Moderator: So, you know, I’ve heard the sort of cloud provider outages alluded to two or three times since we got started here today. And I imagine that’s a whole different ball of wax when you are are the cloud, both in that, you know, you’re depending on these, you know, services underneath you that you need to…you’re looking to provide, you know, several nines of SLA to your customers, even if sometimes the folks underneath you may not offer that. There’s also…I mean, I’m looking around the stage and I can just see the interdependencies between the four Cloud providers that I’m looking at. You know, Datadog probably detects an issue, which then Eric dutifully tries to page you on, but in turn calls up Bruce, who makes the call for him, and then you all come back to look at your Datadog dashboards, who are powered by Fastly. So it’s… And I’m sure, you know, if I go down the line here, it’s sort of the same way, just in different directions. So has this impacted just the…how has this impacted the ways that you’re designing your services, you know, for failure, that you’re running your game days, you know, where does this…you know, you have this responsibility to wake me up at night when things break or the folks in this audience, you know, and to be available. So how do we sure that we do that reliably when we have these entanglements?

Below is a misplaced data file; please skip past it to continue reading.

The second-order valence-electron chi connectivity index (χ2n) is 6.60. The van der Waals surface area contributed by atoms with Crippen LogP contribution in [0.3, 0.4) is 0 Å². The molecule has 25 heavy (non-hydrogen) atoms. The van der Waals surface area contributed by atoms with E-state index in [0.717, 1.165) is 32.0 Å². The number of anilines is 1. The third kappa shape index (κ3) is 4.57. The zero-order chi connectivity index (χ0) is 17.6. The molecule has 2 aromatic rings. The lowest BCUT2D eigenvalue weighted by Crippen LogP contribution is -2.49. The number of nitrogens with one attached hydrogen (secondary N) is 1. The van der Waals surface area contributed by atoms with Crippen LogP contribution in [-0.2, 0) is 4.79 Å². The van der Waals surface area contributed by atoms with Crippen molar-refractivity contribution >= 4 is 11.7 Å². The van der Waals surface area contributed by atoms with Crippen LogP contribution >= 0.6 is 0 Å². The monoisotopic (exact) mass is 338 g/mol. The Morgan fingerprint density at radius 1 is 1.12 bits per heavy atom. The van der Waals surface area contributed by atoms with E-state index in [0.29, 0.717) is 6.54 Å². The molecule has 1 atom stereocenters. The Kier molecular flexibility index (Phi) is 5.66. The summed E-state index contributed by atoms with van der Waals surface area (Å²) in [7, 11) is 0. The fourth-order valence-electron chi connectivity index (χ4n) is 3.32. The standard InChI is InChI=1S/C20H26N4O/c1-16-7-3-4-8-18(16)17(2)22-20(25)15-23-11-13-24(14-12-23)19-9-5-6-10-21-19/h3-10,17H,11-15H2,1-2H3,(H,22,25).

Eric: Yeah. At PagerDuty and pretty much for any of these services, it’s you kind of have to control your…you have to control your dependencies or they’ll control you. You know, if you don’t have any mechanism to prevent or to mitigate issues, you know, you will only be the, you know, sum or whatever it is of the SLAs of the services you’re depending on. So especially at PagerDuty, you know, we do multiple services, so we used Twilio and, you know, not Twilio for, you know… We do these things so that we can make sure that we can always meet our commitment to our customers, and then circuit breaker patterns and things like that so that we can make that decision either automated or manually.
Bruce: And actually I can only be a PagerDuty customer because PagerDuty uses our competitors also as fall back. If that wasn’t the case, then I couldn’t. And so that’s actually one of the things that we do in…whenever we talk to any SaaS vendor, is a technical due diligence call. And so that’s asking about which providers you’re in. How do you handle this certain situation? And so, whether you’re completely resilient to everything or not, right, it’s actually knowing where your failure zones are in your SaaS providers and then making a conscious decision as a purchaser, as a customer, “Okay, this is acceptable.” Like, “Now I’m gonna look for…” I might be looking for another vendor to supplement this that has a completely different failure zone than my primary, so…